Washington, D.C., August 26, 2013—APSCU President and CEO Steve Gunderson sent a letter to Education Secretary Arne Duncan asking him either to abandon the current gainful employment negotiated rulemaking process or expand the representation on the rulemaking committee to include a fair representation of private sector institutions.
In his letter, Gunderson wrote: "Of the 28 representatives the department selected, only four represent private sector colleges and universities. Several of the other representatives are on record as opposing the private sector or work for entities that are opposed to the existence of our institutions. As a result, the committee neither fairly nor adequately represents our students and institutions; rather, it is composed of vocal opponents of our sector. The department's decision to establish a rulemaking committee that underrepresents private sector colleges and universities is all the more inexplicable and inappropriate given that any final regulations that emerge from this process will disproportionally affect our institutions and students.
"A committee with this make-up is likely to draft proposed regulations that stifle educational innovation, cost jobs, and displace the students who benefit most from career and job-focused training. These outcomes will undermine the president's goal of closing the skills gap by increasing the number of Americans with postsecondary credentials. We fear that in trying a second time to adopt gainful employment regulations, the department has again chosen to overlook the positive contributions of our institutions to students who would otherwise be excluded from postsecondary education.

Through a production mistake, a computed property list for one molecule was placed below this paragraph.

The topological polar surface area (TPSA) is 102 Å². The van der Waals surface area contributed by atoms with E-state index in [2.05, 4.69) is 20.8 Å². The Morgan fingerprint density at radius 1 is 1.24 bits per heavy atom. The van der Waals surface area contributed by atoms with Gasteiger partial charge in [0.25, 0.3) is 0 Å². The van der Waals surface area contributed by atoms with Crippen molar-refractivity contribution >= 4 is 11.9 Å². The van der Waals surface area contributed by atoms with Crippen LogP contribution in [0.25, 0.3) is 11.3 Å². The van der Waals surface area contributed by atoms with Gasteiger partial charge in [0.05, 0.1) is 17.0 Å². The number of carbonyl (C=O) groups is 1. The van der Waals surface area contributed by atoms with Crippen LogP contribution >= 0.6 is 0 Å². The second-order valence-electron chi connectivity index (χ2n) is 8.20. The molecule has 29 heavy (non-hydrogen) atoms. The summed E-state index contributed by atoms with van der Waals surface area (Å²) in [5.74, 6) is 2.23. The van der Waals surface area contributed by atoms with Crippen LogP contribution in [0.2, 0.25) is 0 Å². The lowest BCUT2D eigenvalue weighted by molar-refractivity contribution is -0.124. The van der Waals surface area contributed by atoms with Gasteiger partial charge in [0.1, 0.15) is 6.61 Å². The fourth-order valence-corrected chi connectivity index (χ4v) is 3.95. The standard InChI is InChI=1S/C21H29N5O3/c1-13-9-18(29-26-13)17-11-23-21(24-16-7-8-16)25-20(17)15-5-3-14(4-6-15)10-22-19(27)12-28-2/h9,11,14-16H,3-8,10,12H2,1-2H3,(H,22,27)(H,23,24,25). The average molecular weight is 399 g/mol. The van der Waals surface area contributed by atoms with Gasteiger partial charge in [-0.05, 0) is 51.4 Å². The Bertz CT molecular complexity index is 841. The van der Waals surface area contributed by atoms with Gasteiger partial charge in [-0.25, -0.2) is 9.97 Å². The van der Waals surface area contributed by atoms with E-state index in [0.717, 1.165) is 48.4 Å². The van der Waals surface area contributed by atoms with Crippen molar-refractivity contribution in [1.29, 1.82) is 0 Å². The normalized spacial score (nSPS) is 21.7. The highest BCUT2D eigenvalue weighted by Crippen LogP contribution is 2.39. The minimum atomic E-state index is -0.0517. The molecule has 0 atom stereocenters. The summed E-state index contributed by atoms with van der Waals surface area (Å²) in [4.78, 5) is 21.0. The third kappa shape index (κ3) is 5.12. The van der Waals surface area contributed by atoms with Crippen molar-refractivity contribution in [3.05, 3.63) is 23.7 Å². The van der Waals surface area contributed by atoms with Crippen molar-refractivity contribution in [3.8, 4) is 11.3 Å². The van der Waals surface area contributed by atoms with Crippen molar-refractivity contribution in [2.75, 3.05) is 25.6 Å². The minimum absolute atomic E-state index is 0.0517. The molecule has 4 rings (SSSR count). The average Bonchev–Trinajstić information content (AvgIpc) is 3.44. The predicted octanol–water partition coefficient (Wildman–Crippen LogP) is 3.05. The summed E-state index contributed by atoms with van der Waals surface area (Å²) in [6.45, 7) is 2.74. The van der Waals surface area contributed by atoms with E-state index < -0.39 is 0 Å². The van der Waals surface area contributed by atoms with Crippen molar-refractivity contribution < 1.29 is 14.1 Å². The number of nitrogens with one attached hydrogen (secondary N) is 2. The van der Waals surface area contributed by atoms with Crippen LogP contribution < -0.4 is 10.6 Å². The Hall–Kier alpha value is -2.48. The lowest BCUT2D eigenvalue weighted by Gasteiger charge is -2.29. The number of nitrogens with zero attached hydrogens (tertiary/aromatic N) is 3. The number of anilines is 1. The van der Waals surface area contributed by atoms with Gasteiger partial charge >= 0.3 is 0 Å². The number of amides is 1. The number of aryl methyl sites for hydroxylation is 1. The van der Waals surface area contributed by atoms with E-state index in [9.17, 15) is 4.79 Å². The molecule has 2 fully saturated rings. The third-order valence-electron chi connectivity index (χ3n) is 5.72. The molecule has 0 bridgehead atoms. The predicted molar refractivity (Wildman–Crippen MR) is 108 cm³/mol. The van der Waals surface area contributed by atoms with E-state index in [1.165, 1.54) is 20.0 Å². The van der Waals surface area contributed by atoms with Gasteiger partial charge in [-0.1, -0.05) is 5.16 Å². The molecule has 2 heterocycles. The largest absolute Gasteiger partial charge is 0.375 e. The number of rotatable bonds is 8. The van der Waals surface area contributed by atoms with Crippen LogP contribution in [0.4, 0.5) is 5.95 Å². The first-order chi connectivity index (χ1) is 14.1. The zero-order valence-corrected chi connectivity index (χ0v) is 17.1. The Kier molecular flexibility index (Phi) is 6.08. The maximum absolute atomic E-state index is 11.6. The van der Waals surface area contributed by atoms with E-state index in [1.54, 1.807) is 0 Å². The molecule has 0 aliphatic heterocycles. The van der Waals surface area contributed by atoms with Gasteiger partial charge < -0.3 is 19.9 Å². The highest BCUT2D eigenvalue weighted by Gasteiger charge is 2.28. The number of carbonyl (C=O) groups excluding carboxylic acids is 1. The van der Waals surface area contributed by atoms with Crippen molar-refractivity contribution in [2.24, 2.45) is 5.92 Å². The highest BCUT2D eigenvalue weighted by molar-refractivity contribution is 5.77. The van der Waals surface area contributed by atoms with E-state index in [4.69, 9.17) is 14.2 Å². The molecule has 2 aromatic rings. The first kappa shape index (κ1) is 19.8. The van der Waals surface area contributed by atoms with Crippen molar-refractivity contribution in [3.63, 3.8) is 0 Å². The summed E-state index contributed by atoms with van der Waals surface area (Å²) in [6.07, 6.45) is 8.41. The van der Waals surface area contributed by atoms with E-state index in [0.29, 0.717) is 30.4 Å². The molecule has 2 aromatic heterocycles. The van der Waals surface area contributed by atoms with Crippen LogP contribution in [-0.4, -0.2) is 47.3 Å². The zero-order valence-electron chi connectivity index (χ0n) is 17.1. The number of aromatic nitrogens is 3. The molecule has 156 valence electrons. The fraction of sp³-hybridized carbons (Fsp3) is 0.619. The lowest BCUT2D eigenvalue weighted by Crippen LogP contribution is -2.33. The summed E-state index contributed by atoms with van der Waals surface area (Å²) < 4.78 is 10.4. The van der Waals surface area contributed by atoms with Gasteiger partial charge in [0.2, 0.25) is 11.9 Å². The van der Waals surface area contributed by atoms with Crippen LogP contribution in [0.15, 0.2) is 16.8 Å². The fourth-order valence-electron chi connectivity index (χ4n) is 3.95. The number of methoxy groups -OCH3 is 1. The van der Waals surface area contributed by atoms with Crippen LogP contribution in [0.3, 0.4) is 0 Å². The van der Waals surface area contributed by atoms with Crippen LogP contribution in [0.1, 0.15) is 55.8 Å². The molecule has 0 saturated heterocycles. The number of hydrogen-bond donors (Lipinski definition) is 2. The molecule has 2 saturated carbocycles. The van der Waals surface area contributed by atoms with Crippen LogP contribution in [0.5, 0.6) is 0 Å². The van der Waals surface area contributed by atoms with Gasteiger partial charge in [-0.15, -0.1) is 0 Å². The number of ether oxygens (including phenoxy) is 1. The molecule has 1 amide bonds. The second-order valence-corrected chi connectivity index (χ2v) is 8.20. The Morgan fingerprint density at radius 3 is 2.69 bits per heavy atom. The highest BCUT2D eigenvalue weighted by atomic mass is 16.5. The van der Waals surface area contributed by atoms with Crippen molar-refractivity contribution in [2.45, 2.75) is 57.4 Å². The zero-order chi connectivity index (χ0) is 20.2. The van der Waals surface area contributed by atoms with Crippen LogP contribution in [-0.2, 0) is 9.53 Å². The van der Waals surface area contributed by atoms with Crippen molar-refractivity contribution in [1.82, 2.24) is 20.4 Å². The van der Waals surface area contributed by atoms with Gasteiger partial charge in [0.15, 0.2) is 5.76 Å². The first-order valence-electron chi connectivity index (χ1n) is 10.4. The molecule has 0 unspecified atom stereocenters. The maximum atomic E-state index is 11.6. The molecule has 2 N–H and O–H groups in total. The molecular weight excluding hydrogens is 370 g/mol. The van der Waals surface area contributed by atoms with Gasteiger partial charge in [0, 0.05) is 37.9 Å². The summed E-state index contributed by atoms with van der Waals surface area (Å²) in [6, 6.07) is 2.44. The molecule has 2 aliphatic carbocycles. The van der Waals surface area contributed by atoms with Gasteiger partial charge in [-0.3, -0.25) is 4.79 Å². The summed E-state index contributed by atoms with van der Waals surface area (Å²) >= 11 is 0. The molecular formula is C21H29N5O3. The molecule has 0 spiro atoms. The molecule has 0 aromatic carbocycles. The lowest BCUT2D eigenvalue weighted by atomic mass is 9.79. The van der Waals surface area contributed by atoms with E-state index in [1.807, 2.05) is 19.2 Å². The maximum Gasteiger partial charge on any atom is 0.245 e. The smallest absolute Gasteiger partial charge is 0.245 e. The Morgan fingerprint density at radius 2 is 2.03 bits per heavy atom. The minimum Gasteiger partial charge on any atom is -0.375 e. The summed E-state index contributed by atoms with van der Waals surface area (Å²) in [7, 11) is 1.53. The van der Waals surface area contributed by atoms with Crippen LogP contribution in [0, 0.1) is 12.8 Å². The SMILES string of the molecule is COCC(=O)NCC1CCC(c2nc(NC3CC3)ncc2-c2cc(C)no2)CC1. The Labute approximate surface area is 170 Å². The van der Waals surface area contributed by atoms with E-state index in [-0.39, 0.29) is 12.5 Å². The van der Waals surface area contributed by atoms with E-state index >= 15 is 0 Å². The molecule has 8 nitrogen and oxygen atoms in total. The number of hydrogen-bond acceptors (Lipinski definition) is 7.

"The department's failure to select a fairly representative committee is particularly astonishing in this case. Indeed, the composition of the rulemaking committee is so biased and one-sided as to call into question the department's intent to fulfill its obligations under the Higher Education Act and the Administrative Procedure Act to engage in a fair process and to adopt well-reasoned regulations that are consistent with its statutory authority."
PSCUs open doors to many of the 9.1 million unemployed and 90 million undereducated Americans by providing a skills-based education. To remain competitive over the next decade, we must identify between 8 and 23 million new workers with postsecondary skills.PSCUs are a necessary part of that solution, having produced over 800,000 degrees last year alone.